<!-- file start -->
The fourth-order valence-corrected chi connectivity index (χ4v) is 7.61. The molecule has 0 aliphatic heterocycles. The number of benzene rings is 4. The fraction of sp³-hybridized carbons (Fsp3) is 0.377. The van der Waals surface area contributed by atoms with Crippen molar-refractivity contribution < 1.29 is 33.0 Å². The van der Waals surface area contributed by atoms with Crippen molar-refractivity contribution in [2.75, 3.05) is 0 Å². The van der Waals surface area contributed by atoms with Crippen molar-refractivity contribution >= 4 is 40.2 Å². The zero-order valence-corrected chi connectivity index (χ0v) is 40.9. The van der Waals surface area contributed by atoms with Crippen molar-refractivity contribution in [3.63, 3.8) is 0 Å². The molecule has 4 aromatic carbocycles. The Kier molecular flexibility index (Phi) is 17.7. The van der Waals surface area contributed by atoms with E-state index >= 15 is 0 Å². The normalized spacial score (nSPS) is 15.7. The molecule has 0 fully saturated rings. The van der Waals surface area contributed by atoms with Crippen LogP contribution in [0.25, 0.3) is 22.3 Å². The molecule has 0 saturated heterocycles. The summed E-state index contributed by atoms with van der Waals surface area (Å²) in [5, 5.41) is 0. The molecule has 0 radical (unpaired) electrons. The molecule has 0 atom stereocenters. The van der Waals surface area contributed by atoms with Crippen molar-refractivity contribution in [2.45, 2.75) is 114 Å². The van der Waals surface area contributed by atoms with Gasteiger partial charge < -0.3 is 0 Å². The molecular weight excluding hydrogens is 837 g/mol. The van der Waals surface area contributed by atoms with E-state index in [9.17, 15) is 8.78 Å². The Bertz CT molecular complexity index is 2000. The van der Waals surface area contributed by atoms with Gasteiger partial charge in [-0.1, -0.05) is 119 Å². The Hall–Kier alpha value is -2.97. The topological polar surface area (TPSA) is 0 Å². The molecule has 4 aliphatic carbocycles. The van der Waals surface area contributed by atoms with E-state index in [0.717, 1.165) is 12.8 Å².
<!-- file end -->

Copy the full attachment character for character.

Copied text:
The fourth-order valence-corrected chi connectivity index (χ4v) is 7.61. The molecule has 0 aliphatic heterocycles. The number of benzene rings is 4. The fraction of sp³-hybridized carbons (Fsp3) is 0.377. The van der Waals surface area contributed by atoms with Crippen molar-refractivity contribution < 1.29 is 33.0 Å². The van der Waals surface area contributed by atoms with Crippen molar-refractivity contribution in [2.75, 3.05) is 0 Å². The van der Waals surface area contributed by atoms with Crippen molar-refractivity contribution >= 4 is 40.2 Å². The zero-order valence-corrected chi connectivity index (χ0v) is 40.9. The van der Waals surface area contributed by atoms with Crippen molar-refractivity contribution in [3.63, 3.8) is 0 Å². The molecule has 4 aromatic carbocycles. The Kier molecular flexibility index (Phi) is 17.7. The van der Waals surface area contributed by atoms with E-state index >= 15 is 0 Å². The normalized spacial score (nSPS) is 15.7. The molecule has 0 fully saturated rings. The van der Waals surface area contributed by atoms with Crippen LogP contribution in [0.25, 0.3) is 22.3 Å². The molecule has 0 saturated heterocycles. The summed E-state index contributed by atoms with van der Waals surface area (Å²) in [5, 5.41) is 0. The molecule has 0 radical (unpaired) electrons. The molecule has 0 atom stereocenters. The van der Waals surface area contributed by atoms with Crippen molar-refractivity contribution in [2.45, 2.75) is 114 Å². The van der Waals surface area contributed by atoms with Gasteiger partial charge < -0.3 is 0 Å². The molecular weight excluding hydrogens is 837 g/mol. The van der Waals surface area contributed by atoms with E-state index in [9.17, 15) is 8.78 Å². The Bertz CT molecular complexity index is 2000. The van der Waals surface area contributed by atoms with Gasteiger partial charge in [-0.1, -0.05) is 119 Å². The Hall–Kier alpha value is -2.97. The topological polar surface area (TPSA) is 0 Å². The molecule has 4 aliphatic carbocycles. The van der Waals surface area contributed by atoms with E-state index in [0.717, 1.165) is 12.8 Å².